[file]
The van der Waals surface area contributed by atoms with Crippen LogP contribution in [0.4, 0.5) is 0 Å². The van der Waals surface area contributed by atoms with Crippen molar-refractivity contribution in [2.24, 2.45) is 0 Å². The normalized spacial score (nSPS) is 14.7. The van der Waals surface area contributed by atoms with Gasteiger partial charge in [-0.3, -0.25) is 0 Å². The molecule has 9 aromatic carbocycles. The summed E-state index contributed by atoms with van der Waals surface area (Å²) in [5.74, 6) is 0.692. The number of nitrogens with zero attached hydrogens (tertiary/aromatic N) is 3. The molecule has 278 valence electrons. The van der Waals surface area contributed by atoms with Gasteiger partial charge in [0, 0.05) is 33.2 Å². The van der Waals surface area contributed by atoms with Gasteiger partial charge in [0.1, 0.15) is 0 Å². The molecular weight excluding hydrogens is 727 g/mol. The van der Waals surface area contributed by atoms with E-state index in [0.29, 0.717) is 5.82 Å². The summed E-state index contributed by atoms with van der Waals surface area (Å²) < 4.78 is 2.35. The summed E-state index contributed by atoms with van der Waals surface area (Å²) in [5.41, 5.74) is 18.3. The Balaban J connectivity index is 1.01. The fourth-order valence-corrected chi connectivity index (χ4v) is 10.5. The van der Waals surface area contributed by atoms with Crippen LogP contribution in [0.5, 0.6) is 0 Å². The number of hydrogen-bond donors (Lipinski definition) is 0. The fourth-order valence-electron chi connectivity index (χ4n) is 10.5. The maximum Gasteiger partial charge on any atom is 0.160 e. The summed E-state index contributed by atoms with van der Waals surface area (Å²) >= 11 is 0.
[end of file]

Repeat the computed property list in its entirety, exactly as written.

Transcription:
The van der Waals surface area contributed by atoms with Crippen LogP contribution in [0.4, 0.5) is 0 Å². The van der Waals surface area contributed by atoms with Crippen molar-refractivity contribution in [2.24, 2.45) is 0 Å². The normalized spacial score (nSPS) is 14.7. The van der Waals surface area contributed by atoms with Gasteiger partial charge in [-0.3, -0.25) is 0 Å². The molecule has 9 aromatic carbocycles. The summed E-state index contributed by atoms with van der Waals surface area (Å²) in [5.74, 6) is 0.692. The number of nitrogens with zero attached hydrogens (tertiary/aromatic N) is 3. The molecule has 278 valence electrons. The van der Waals surface area contributed by atoms with Gasteiger partial charge in [0, 0.05) is 33.2 Å². The van der Waals surface area contributed by atoms with Gasteiger partial charge in [0.1, 0.15) is 0 Å². The molecular weight excluding hydrogens is 727 g/mol. The van der Waals surface area contributed by atoms with E-state index in [0.29, 0.717) is 5.82 Å². The summed E-state index contributed by atoms with van der Waals surface area (Å²) < 4.78 is 2.35. The summed E-state index contributed by atoms with van der Waals surface area (Å²) in [5.41, 5.74) is 18.3. The Balaban J connectivity index is 1.01. The fourth-order valence-corrected chi connectivity index (χ4v) is 10.5. The van der Waals surface area contributed by atoms with Crippen LogP contribution in [0.5, 0.6) is 0 Å². The number of hydrogen-bond donors (Lipinski definition) is 0. The fourth-order valence-electron chi connectivity index (χ4n) is 10.5. The maximum Gasteiger partial charge on any atom is 0.160 e. The summed E-state index contributed by atoms with van der Waals surface area (Å²) >= 11 is 0.